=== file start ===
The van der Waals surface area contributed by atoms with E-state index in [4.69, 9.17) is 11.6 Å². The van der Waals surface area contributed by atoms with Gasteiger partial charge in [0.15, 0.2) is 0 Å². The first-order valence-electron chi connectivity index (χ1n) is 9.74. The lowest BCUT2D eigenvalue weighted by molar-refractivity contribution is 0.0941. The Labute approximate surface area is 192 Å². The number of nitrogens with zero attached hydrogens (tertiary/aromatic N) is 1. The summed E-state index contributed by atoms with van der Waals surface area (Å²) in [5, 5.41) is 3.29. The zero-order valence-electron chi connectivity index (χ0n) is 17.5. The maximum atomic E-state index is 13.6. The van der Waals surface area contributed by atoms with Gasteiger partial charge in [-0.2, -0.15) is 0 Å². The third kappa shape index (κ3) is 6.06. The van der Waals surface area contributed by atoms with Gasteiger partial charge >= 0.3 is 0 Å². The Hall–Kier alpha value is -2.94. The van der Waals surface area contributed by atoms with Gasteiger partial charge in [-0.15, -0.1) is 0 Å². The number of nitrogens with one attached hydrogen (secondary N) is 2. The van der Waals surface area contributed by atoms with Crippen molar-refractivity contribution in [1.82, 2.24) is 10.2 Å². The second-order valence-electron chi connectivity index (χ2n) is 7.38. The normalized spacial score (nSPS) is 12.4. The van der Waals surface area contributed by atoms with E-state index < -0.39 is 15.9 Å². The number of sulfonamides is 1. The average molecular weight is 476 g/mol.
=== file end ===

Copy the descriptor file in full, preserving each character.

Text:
The van der Waals surface area contributed by atoms with E-state index in [4.69, 9.17) is 11.6 Å². The van der Waals surface area contributed by atoms with Gasteiger partial charge in [0.15, 0.2) is 0 Å². The first-order valence-electron chi connectivity index (χ1n) is 9.74. The lowest BCUT2D eigenvalue weighted by molar-refractivity contribution is 0.0941. The Labute approximate surface area is 192 Å². The number of nitrogens with zero attached hydrogens (tertiary/aromatic N) is 1. The summed E-state index contributed by atoms with van der Waals surface area (Å²) in [5, 5.41) is 3.29. The zero-order valence-electron chi connectivity index (χ0n) is 17.5. The maximum atomic E-state index is 13.6. The van der Waals surface area contributed by atoms with Gasteiger partial charge in [-0.2, -0.15) is 0 Å². The third kappa shape index (κ3) is 6.06. The van der Waals surface area contributed by atoms with Gasteiger partial charge >= 0.3 is 0 Å². The Hall–Kier alpha value is -2.94. The van der Waals surface area contributed by atoms with Gasteiger partial charge in [-0.15, -0.1) is 0 Å². The number of nitrogens with one attached hydrogen (secondary N) is 2. The van der Waals surface area contributed by atoms with Crippen molar-refractivity contribution in [1.82, 2.24) is 10.2 Å². The second-order valence-electron chi connectivity index (χ2n) is 7.38. The normalized spacial score (nSPS) is 12.4. The van der Waals surface area contributed by atoms with E-state index < -0.39 is 15.9 Å². The number of sulfonamides is 1. The average molecular weight is 476 g/mol.